My colleague, Rabbi Zoe Klein Miles, posted an amazing story a few months ago on Facebook, which inspired me to write this sermon. Her story is of repentance or Teshuvah in Hebrew - and it captures the very essence of which the High Holidays are about. When I read her family’s experience of the power of repentance, and the healing that comes from making right past wrongs, it moved me to tell the story tonight. It is the age old hope that we too will be inspired to heal through the process of Teshuvah.
Yom Kippur, we forgive our families, we forgive our neighbors, we forgive our friends, we even sometimes forgive G-d. We also ask for forgiveness, from our families, neighbors, friends and even G-d. We do this because of our commandment in Leviticus, “Be holy, for I, your G-d am holy.” Holiness, kadosh, means to separate. We can always be more holy, to sperate more from the mundane, and self-improvement, even divine improvement, makes us more holy. However, while we give forgiveness, and seek forgiveness, are we able to forgive ourselves?
In the best of times, we ask, “where is G-d?” After all, we built this world on our own. In the worst of times, we ask “where is G-d?”
“What’s going through his head?” This is a question I, and many others, have often asked of our patriarch Abraham during the story we will read tomorrow, the Akedah, or the binding of Isaac. How can Abraham be so willing to sacrifice his son? There is not much dialogue in this story, so we don’t get Abraham’s perspective. What we do know, though, is that Abraham argued earlier with G-d about preserving life.
During my first year in rabbinical school, my classmates and I examined our connections to Judaism. I heard many wonderful answers.
In Pirke Avot it says, “Reflect upon three things and you will not come to sin. Know from where you came and where you are going and before whom you are destined to give account and reckoning. One who is wise sees the outcome of his actions.” (Pirke Avot 3:1) Maybe it’s because I’m on the precipice of a large number that ends in “0” on my next birthday. Or maybe it’s because - I lost a few good friends this past month - a reminder of the fragility of life.
There’s a central prayer in our High Holiday Liturgy called Avinu Malkeinu - Sometimes translated as, “our father, Our King” The story behind the etymology of the prayer is that one year, during a particularly bad drought, Rabbi Akiva was said to have followed Rabbi Eleazar into the ark and recited these lines, showing his praise for God and showing his humility about his place on earth. With his words, the proverbial rains fell and the earth was nourished.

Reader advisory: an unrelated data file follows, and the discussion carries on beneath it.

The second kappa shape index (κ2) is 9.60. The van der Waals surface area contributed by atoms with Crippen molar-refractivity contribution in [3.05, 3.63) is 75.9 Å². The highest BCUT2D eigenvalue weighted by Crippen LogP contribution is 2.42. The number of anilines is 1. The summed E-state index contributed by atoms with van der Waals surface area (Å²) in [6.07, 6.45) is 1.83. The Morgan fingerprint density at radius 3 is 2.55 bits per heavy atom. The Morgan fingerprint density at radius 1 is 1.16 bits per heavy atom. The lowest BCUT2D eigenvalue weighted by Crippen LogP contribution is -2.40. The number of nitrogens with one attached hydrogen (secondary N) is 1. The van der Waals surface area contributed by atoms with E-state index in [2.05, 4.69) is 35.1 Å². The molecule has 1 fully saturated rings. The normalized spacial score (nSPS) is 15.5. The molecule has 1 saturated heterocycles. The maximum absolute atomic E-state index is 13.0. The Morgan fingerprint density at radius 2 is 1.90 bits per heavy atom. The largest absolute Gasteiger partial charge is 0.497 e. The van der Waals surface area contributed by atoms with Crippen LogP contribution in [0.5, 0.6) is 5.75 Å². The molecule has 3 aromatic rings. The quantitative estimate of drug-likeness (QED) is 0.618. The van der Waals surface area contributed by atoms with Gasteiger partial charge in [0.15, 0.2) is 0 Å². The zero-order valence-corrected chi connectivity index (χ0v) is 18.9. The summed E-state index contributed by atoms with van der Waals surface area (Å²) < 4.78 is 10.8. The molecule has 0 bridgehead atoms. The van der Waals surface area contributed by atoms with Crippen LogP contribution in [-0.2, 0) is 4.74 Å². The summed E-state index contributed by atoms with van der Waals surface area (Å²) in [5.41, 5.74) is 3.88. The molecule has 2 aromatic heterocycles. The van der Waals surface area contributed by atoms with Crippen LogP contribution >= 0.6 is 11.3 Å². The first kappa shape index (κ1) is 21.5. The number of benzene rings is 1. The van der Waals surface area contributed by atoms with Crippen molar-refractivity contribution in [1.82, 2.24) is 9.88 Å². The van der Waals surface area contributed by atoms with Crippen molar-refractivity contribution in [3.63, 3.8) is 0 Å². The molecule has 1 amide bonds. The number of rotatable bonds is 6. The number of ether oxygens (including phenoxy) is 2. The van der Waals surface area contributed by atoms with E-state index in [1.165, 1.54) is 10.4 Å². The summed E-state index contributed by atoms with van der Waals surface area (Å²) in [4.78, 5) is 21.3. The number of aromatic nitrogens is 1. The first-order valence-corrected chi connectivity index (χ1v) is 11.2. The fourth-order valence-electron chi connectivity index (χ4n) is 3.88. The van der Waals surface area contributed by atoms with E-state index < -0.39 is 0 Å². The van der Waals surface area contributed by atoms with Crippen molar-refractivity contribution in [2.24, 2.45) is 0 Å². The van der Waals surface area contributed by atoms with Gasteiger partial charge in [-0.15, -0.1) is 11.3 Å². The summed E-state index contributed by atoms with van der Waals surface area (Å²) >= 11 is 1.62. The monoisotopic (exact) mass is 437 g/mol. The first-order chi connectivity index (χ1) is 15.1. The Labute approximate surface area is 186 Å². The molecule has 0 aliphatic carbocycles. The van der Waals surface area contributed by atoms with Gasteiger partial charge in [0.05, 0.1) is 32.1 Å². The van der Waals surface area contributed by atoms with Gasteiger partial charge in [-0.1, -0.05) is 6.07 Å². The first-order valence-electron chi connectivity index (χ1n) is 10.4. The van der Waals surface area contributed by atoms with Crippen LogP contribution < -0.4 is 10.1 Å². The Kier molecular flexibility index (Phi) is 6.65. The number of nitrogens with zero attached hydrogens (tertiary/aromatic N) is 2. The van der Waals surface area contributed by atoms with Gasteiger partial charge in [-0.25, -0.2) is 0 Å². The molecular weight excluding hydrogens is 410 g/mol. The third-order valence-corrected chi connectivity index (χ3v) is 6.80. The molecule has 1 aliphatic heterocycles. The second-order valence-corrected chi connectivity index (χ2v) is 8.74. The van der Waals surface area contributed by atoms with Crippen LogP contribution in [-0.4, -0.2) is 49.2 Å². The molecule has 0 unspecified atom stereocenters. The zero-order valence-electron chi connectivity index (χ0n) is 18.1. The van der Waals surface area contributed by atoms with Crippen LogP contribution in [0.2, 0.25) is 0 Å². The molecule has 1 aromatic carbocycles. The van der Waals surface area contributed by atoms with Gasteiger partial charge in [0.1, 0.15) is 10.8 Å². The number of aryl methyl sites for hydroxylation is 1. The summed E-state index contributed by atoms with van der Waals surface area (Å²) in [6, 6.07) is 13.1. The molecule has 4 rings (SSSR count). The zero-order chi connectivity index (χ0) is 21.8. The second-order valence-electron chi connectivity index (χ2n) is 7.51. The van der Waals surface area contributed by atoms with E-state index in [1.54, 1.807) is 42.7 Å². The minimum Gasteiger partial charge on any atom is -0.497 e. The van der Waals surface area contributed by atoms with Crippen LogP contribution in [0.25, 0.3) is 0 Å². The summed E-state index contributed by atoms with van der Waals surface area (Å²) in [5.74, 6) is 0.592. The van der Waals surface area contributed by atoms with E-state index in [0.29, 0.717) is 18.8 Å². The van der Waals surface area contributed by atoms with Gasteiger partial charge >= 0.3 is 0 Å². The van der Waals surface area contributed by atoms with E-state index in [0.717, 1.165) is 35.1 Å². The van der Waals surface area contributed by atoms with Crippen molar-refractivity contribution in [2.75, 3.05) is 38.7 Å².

In 1913, in Berlin, Germany, a young Jewish man. Franz Rosenzweig, had fallen away from Jewish religious practice, like many of his Jewish friends. Some of them had converted to Christianity, and they urged Franz to do likewise. After all, they lived a modern German Christian world, and Judaism was just a relic of a bygone era that held little meaning for them. Franz agreed. He would convert to Christianity. But he felt that he owed it to Judaism to give it one more try. So when the High Holidays came around, he went to a tiny shul for Kol Nidre services.
Just this past weekend, I was fortunate enough to be at my sister Becky’s wedding in Washington D.C. I left from Etz Chaim on Friday afternoon and had my kippah on. I do wear it often, but not always when I’m travelling; mostly because it falls off. However, I forgot to take it off, and I was on the plane when the flight attendant asked me about it and I explained I am a rabbi. She said, “That’s wonderful.” My wife Rebecca was with me and it was explained we were both rabbis.
When I was 16, I was fortunate to take a summer camp trip to Alaska. This was an adventure trip through the Canadian Rockies and Alaska that included hikes, a sea kayaking trip and many other outdoor activities. We traveled throughout the state, but the furthest north we went was the Pinnell Mountain range. We split into three groups, each covering a section of the mountain for a three day back country trip. On the second night my group was told that there was going to be, as there will be on the first night of Sukkot, a full moon. However there were two issues with seeing the moon.
Last week I was given the opportunity to sit on a panel at the Chicago Board of Rabbis to discuss whether or not to present politics and candidates’ positions from our Bimah on High Holidays. There, I told a story from my childhood: My parents were founding members of a now very prestigious and well known Westchester County, NY synagogue. Once its Rabbi gave a sermon which, in my parents’ eyes, favored one political candidate over another. My parents not only left that Temple, they left the Reform Movement!